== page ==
Throughout his career, Gelb wrote in his 2003 memoir, "City Room," he remembered the advice given him in 1945 by George Streator, the Times' first black reporter.

"I'm willing to bet you've never invited a Negro boy to your home and that there isn't one Negro kid among all your friends," Gelb quotes Streator as saying. "You must understand that it's young kids like you who are probably our best hope."

"Warming to his subject," Gelb continues, "he went on to make his case. 'Wouldn't it be something to cheer about if the paper hired Negro copyboys and gave them the same sort of chance you and your friends are getting in the city room — even letting them prove their talent as members of your [in-house] Timesweek staff?' He reminded me that the pool of qualified Negro journalists in the country was infinitesimal because there was no training ground for them; not only were they unwelcome as copyboys, but talented black students were not encouraged to take journalism in college."

"'Opening doors for training Negro kids is the only way to free us from this awful tokenism,' he said, looking me straight in the eye. 'And now I'm beginning to feel bad for harassing you. It's just that I don't expect to be at the paper much longer. I have a feeling you're going to get someplace at the Times someday. I simply want you to remember what I've been telling you'."

Gelb wrote that he did remember, during such events as reporter Earl Caldwell phoning in a story about the assassination of Martin Luther King Jr. in 1968, and the Jayson Blair scandal in 2003, which led to the resignation of the Times' first African American managing editor, Gerald Boyd.

N.Y. Mayor Wants Apologies From Tabloids

Monday's New York Post

"Mayor Bill de Blasio issued an unusual and stern rebuke of New York City's tabloid newspapers on Monday, calling on them to apologize for publishing front-page headlines that suggested his wife, Chirlane McCray, had admitted to being a reluctant mother to the couple’s daughter, Chiara," Michael M. Grynbaum reported Monday for the New York Times.

"The mayor’s remarks — he called the coverage 'disturbing and inappropriate' — were primarily directed at The New York Post, which featured a front-page photograph of Ms. McCray next to a headline, in two-inch type: 'I Was a Bad Mom!'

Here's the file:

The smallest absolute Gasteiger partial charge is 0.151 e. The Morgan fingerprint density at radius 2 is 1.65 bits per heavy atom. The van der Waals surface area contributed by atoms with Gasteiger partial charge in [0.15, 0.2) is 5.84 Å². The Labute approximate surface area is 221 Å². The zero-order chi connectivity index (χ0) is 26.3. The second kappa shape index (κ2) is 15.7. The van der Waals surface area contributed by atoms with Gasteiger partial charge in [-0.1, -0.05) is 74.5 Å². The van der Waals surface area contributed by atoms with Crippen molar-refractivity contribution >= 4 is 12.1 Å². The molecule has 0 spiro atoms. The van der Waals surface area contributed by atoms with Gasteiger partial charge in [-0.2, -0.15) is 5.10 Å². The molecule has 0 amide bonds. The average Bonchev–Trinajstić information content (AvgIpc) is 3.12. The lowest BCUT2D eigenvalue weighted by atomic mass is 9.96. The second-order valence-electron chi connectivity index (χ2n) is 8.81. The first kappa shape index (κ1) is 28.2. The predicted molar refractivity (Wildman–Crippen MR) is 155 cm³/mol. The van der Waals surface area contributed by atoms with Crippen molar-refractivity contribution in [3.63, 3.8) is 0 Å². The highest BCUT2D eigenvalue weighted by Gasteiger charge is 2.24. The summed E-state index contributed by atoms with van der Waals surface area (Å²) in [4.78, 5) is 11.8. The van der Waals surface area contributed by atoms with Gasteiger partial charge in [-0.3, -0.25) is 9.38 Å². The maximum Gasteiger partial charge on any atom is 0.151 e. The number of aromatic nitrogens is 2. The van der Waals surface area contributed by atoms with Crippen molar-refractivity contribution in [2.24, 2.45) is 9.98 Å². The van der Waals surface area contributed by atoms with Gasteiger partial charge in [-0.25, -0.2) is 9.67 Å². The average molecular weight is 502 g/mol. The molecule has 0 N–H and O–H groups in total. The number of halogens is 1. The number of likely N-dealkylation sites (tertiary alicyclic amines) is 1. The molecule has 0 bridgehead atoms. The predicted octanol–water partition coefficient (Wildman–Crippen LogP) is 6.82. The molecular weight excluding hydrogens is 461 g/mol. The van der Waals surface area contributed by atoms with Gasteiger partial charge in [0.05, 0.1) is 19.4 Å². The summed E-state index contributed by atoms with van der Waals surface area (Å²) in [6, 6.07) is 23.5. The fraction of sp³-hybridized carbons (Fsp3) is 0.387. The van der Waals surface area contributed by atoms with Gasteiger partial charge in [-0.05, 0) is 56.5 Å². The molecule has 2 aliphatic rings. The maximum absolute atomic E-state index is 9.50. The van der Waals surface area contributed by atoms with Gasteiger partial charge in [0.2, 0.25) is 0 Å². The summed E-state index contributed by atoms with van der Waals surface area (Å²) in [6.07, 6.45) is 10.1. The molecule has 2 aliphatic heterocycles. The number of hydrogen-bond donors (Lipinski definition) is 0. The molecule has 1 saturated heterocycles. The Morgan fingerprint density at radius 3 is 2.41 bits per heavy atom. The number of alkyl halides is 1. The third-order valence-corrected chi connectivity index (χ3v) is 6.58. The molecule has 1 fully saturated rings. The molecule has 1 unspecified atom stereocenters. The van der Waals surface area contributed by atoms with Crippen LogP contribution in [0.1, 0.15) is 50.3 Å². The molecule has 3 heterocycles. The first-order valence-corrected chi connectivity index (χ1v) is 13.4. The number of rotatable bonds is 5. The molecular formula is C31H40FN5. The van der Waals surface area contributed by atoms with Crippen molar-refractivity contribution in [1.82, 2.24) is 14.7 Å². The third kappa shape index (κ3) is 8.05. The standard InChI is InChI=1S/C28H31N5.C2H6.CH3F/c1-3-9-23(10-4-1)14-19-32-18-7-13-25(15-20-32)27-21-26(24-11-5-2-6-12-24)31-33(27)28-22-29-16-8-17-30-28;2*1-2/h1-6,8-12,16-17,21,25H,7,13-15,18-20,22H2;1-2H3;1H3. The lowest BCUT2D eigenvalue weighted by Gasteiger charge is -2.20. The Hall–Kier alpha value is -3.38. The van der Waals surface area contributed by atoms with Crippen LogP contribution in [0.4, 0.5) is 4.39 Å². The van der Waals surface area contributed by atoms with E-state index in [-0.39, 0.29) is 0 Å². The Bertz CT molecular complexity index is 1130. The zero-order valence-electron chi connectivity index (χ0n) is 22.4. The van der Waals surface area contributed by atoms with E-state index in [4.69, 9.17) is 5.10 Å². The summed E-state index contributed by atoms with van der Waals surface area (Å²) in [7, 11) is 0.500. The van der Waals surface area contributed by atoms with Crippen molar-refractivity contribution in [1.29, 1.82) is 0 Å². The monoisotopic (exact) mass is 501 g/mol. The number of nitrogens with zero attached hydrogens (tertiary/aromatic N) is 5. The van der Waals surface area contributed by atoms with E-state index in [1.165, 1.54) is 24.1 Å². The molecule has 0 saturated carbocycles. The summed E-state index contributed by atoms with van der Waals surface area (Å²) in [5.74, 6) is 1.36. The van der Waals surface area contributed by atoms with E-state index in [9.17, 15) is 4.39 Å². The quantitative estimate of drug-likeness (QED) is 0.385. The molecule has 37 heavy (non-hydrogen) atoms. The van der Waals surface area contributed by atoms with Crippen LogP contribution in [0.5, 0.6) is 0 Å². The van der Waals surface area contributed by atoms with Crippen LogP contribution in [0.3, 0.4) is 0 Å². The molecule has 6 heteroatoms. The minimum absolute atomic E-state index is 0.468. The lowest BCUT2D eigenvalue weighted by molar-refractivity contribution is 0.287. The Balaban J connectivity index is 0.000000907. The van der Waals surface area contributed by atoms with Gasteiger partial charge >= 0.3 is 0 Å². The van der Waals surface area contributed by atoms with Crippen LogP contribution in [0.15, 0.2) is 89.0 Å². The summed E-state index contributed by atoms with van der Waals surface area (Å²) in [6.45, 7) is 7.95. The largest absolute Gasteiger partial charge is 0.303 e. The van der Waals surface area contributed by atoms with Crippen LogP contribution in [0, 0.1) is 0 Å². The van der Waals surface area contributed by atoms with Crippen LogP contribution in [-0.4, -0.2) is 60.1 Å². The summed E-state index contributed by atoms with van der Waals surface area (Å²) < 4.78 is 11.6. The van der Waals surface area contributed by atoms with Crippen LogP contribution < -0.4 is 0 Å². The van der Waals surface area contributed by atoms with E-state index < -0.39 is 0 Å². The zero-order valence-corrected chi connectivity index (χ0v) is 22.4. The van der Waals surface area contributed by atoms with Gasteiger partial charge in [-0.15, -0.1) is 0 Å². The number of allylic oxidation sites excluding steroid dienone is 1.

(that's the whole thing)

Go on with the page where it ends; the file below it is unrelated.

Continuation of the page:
"The headlines referred to a profile in this week's New York magazine in which Ms. McCray, describing the birth of her first child, said she had struggled to balance her independence and professional career with the newfound responsibilities of being a mother.

" 'I was 40 years old; I had a life,' Ms. McCray told the magazine. 'The truth is, I could not spend every day with her. I didn't want to do that. I looked for all kinds of reasons not to do it.' She added: 'It took a long time for me to get into "I’m taking care of kids," and what that means.' . . ."

CNN Says It Has No Problem With Don Lemon's Opinions

CNN anchor Don Lemon "has attracted attention by adding his opinion to stories he's telling," David Bauder reported Wednesday for the Associated Press. "His bosses are rewarding him with more airtime, and his visibility has increased this spring through coverage of the missing Malaysia Airlines plane and other stories. He frequently hosts the 10 p.m. EDT news hour.

Bauder also wrote, "CNN has no problem with Lemon's opinions, so long as he's not predictably partisan. Janelle Rodriguez, vice president of programming at CNN U.S., said Lemon talks to viewers instead of talking down to them.

" 'Having a personality is a positive attribute,' Rodriguez said. . . ."

Short Takes

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Comments

Tell Me More, Tell Me Something Else

Tell me that NPR is not serious about closing out "Tell Me More!" Tell me something else as an excuse regarding the need for "integration in programming and production costs" as the reason for pulling the plug on a diamond sitting among unmind coal. You're telling me that the pedigree wizards of management can't see what they have and what they will lose. Because that's exactly what NPR is if they are attempting to justify this terrible decision. It's not the show nor the terrific host Michel Martin that's broke, rather, the surroundings that far too often, limit the program's growth and attraction of new audiences. Have you seriously looked at who's listening by phone, tablet, computer as well as conventional radio?

Since Haaga and Mohn apparently use the same toolbelt and share a wrench to go in and fix what's fined-tuned, I would say you're working on the wrong vehicle. Shouldn't there be an evolution in broadcast programming now that listeners have our new tech toys? 

I would recommend that you try looking at low demos from another perspective before you go and wreck this energetic, knowledge-giving and thought provoking information vehicle. For example, consider a multi-streaming plan that offers the program directly to these new tech devices and to the actual technology demographics. Duhh! It gives your sales team other revenue creating avenues in addition to radio.

Second, learn how to market the product in a refined medium rather than the "same old way" NPR does. (That explains the three decades worth of "old, East Coast and white" description). Do you understand that minority communities traditionally have lower numbers for NPR. I gather there are quite a few new corporations that haven't been approached with an updated sales kit that speaks to exceptional value in reaching target demographics. Cancelling this program isn't a fix for an age old image problem which I suspect is the underbelly excuse for integrating programming to reduce costs. 

Finally, bring some fresh minds into the lab to solve the peculiarities of successful programming that could reach larger, diverse communities instead of rolling the dice, then whinning about an absurb outcome which leads to sacrificing a perfectly good show and an outstanding host because of the "apples & oranges" comparison, which by the way, is on point. What isn't on point is a poorly reached decision to end a wonderful, valuable and unique program. I guess the next iteration from the NPR shop of horrors will be "Tell Me Whatcha Got."